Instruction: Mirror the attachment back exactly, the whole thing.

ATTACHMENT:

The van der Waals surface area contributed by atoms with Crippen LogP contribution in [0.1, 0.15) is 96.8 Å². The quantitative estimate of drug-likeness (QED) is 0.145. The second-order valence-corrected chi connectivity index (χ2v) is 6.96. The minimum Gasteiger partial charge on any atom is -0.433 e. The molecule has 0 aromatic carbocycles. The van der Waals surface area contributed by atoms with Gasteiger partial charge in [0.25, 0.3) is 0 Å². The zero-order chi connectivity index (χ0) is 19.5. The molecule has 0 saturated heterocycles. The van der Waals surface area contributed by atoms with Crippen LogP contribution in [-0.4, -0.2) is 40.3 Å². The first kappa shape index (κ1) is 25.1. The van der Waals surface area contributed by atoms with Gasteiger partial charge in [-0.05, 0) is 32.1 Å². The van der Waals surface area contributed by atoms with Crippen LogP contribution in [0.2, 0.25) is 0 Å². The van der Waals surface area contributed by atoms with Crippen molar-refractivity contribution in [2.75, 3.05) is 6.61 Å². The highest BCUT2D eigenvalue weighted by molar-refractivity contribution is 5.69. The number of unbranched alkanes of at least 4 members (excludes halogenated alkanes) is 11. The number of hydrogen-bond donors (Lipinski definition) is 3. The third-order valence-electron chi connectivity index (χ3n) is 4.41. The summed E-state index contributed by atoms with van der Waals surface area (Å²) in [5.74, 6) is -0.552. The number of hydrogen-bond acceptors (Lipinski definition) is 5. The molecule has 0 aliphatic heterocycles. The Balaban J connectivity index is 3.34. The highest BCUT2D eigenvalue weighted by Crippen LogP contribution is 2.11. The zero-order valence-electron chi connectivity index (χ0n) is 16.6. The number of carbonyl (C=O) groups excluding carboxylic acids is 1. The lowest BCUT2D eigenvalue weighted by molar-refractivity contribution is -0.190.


The van der Waals surface area contributed by atoms with Crippen LogP contribution in [0.1, 0.15) is 96.8 Å². The quantitative estimate of drug-likeness (QED) is 0.145. The second-order valence-corrected chi connectivity index (χ2v) is 6.96. The minimum Gasteiger partial charge on any atom is -0.433 e. The molecule has 0 aromatic carbocycles. The van der Waals surface area contributed by atoms with Gasteiger partial charge in [0.25, 0.3) is 0 Å². The zero-order chi connectivity index (χ0) is 19.5. The molecule has 0 saturated heterocycles. The van der Waals surface area contributed by atoms with Crippen LogP contribution in [-0.4, -0.2) is 40.3 Å². The first kappa shape index (κ1) is 25.1. The van der Waals surface area contributed by atoms with Gasteiger partial charge in [-0.05, 0) is 32.1 Å². The van der Waals surface area contributed by atoms with Crippen LogP contribution in [0.2, 0.25) is 0 Å². The van der Waals surface area contributed by atoms with Crippen molar-refractivity contribution in [2.75, 3.05) is 6.61 Å². The highest BCUT2D eigenvalue weighted by molar-refractivity contribution is 5.69. The number of unbranched alkanes of at least 4 members (excludes halogenated alkanes) is 11. The number of hydrogen-bond donors (Lipinski definition) is 3. The third-order valence-electron chi connectivity index (χ3n) is 4.41. The summed E-state index contributed by atoms with van der Waals surface area (Å²) in [5.74, 6) is -0.552. The number of hydrogen-bond acceptors (Lipinski definition) is 5. The molecule has 0 aliphatic heterocycles. The Balaban J connectivity index is 3.34. The highest BCUT2D eigenvalue weighted by Crippen LogP contribution is 2.11. The zero-order valence-electron chi connectivity index (χ0n) is 16.6. The number of carbonyl (C=O) groups excluding carboxylic acids is 1. The lowest BCUT2D eigenvalue weighted by molar-refractivity contribution is -0.190.